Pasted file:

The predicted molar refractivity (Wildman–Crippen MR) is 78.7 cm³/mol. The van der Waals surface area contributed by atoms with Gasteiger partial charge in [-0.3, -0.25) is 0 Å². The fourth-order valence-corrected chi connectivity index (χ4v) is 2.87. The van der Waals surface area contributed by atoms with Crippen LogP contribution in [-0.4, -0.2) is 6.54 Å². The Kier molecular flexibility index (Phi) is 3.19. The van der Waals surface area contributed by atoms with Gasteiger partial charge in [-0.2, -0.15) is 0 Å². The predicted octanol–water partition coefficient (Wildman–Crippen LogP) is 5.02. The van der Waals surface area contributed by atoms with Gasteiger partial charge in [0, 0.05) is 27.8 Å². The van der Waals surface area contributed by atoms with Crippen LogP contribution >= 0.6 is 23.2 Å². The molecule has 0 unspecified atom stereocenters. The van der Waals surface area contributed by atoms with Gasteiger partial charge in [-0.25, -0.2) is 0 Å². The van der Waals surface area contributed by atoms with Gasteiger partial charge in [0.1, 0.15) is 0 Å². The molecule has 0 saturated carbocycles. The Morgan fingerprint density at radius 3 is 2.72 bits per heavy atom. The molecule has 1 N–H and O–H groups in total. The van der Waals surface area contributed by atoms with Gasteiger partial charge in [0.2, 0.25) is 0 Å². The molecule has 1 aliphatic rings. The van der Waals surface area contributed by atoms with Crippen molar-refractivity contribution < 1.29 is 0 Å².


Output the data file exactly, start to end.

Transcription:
The predicted molar refractivity (Wildman–Crippen MR) is 78.7 cm³/mol. The van der Waals surface area contributed by atoms with Gasteiger partial charge in [-0.3, -0.25) is 0 Å². The fourth-order valence-corrected chi connectivity index (χ4v) is 2.87. The van der Waals surface area contributed by atoms with Crippen LogP contribution in [-0.4, -0.2) is 6.54 Å². The Kier molecular flexibility index (Phi) is 3.19. The van der Waals surface area contributed by atoms with Gasteiger partial charge in [-0.2, -0.15) is 0 Å². The predicted octanol–water partition coefficient (Wildman–Crippen LogP) is 5.02. The van der Waals surface area contributed by atoms with Gasteiger partial charge in [0, 0.05) is 27.8 Å². The van der Waals surface area contributed by atoms with Crippen LogP contribution >= 0.6 is 23.2 Å². The molecule has 0 unspecified atom stereocenters. The van der Waals surface area contributed by atoms with Gasteiger partial charge in [-0.25, -0.2) is 0 Å². The van der Waals surface area contributed by atoms with Gasteiger partial charge in [0.1, 0.15) is 0 Å². The molecule has 0 saturated carbocycles. The Morgan fingerprint density at radius 3 is 2.72 bits per heavy atom. The molecule has 1 N–H and O–H groups in total. The van der Waals surface area contributed by atoms with Gasteiger partial charge in [0.2, 0.25) is 0 Å². The molecule has 1 aliphatic rings. The van der Waals surface area contributed by atoms with Crippen molar-refractivity contribution < 1.29 is 0 Å².